Tags: Fidelity | Buying | Chile | Stocks

Fidelity Buying Chile Stocks After Plunge, Passing on Mexico

Friday, 14 Oct 2011 03:11 PM

Fidelity Investments is increasing holdings of Chilean stocks that this month plunged to the cheapest in six months relative to Latin American peers, fund manager Adam Kutas said.

Kutas, who oversees $3 billion of Latin American equities, increased holdings of Chilean stocks that stand to benefit most from continued regional growth and plans to buy local retailers and banks, he said yesterday in a telephone interview, without identifying companies. The biggest equity rout in three years fueled by concern Europe’s debt crisis will crimp global growth has also created opportunities among Brazil steelmakers, while Mexican valuations “are not that compelling,” Kutas said.

The 18-share MSCI Chile Index slumped 21 percent since June, the most among major regional indexes, as a consumer lending scandal and record-low government approval added local momentum to the global selloff.

“Valuations have improved dramatically given this correction,” said Kutas, whose regional fund beat 95 percent of peers in the past year, according to data compiled by Bloomberg. “I see this more as a buying opportunity of what I consider the blue chips.”

The Chilean index fetched 13.6 times reported earnings on Oct. 4 compared with MSCI EM Latin America Index’s ratio of 9.65, representing the smallest premium since March, according to data compiled by Bloomberg. The Chilean index’s price-to- earnings ratio since then has increased to 15.7.

Asset Allocation

As of Aug. 31, Fidelity’s Latin America Fund was invested 58 percent in Brazil, 19 percent in Mexico and 12 percent in Chile, according to data provided by the company. The fund has dropped 15 percent in the past 12 months. It has beaten 45 percent of its peers with a 6.4 percent return over the last five years, according to data compiled by Bloomberg.

Volatility on Chile’s benchmark Ipsa index increased after retailer Empresas La Polar SA revealed in June that it had restructured loans without the consent of hundreds of thousands of clients and government approval ratings plunged, Banco de Credito & Inversiones said in an Oct. 10 note to clients.

“The Ipsa’s volatility has been higher than that of the Bovespa and MSCI Latin America indexes, which wasn’t the case in prior crises,” BCI wrote.

President Sebastian Pinera’s approval slumped to 26 percent in an August poll by Santiago-based CEP, the lowest in the five elected governments since the dictatorship of Augusto Pinochet.

Rising Volatility

The Ipsa’s 20-day volatility reached 41 percent yesterday, compared with 32 percent for the Bovespa, according to data compiled by Bloomberg. The Ipsa reached a 12-month high in its 20-day volatility of 49 percent in August, compared with a 12- month high of 44 percent for the MSCI Latin America index. Twenty-day volatility measures how much in an annual percentage a price varied from its average in that period.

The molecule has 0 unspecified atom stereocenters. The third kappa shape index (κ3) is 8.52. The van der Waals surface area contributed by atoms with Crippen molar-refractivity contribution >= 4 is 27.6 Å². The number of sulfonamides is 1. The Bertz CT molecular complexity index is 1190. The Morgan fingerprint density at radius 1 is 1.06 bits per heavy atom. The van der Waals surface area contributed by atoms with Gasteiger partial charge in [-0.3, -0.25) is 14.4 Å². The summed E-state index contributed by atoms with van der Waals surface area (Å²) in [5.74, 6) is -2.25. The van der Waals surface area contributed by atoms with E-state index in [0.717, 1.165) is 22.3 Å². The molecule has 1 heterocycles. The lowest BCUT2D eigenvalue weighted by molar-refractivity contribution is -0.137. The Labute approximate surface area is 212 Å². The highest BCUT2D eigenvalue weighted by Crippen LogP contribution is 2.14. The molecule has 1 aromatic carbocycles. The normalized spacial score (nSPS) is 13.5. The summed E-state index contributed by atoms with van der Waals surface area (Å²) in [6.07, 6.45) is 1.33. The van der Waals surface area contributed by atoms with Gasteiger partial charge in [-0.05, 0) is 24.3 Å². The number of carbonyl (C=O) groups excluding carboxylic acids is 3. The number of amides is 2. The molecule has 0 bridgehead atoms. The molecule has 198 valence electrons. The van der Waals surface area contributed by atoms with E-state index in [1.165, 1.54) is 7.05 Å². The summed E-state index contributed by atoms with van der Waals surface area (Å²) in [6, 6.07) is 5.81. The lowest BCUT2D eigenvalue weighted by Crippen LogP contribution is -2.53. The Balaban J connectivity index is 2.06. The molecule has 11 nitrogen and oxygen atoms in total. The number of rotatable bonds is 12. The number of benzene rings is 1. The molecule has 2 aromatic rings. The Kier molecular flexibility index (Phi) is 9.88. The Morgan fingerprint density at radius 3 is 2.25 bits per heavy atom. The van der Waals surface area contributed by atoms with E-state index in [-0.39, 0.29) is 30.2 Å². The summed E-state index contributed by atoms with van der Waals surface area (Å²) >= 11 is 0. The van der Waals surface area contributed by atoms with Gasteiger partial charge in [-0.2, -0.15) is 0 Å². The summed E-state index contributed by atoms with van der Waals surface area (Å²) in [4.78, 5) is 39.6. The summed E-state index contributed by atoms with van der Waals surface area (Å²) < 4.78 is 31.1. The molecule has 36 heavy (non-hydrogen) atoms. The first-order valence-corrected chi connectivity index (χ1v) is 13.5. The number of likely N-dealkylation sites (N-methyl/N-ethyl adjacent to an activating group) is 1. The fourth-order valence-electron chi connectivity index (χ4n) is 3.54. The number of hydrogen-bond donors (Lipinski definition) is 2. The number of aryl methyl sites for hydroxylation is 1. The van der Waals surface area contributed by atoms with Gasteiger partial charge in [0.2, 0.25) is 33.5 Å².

Among stocks in the industries Kutas is targeting, retailer SACI Falabella, the country’s largest publicly traded company, has lost 19 percent this year, while peer Cencosud SA, Latin America’s third-largest publicly-traded retailer by sales, has retreated 22 percent. Banco Santander Chile, the country’s largest lender by assets, has fallen 16 percent this year. Banco de Chile, the second-largest lender, has fallen 8.7 percent. The MSCI Chile index rose 1.2 percent to 2,263.93 at 1:13 p.m. Santiago time, poised for the biggest weekly gain since March.

In Brazil, “from a deep value perspective, definitely the steel sector is looking very interesting,” Kutas said. “That sector has gone through some very negative structural changes in the last few years. Valuations are very attractive, and we are starting to do some more work there if we can find some interesting ideas.”

Gerdau SA, Brazil’s largest steel producer, fell 38 percent in the year to date. Rival Cia. Siderurgica Nacional SA has fallen 45 percent in the same period.

Neutral on Mexico

Kutas said he remains neutral on Mexico.

“A lot of the headwinds that Mexico has faced from a loss of competitiveness to China has probably run their course,” he said. “At the same time valuations for a lot of companies are not that compelling so it’s hard to get excited and find ideas within the Mexican market to put the capital to work.”

Mexico’s IPC index trades at 17.7 times trailing earnings, versus 8.4 times for Brazil’s Bovespa. In August, that gap was at the widest in at least seven years, according to data compiled by Bloomberg.

“Latin America is very well positioned, given its very positive sovereign backdrop, the population continues to grow, its positioning in commodities is very strategic and its consumer class continues to grow in the region,” he said. “To me those provide a very positive backdrop to invest.”

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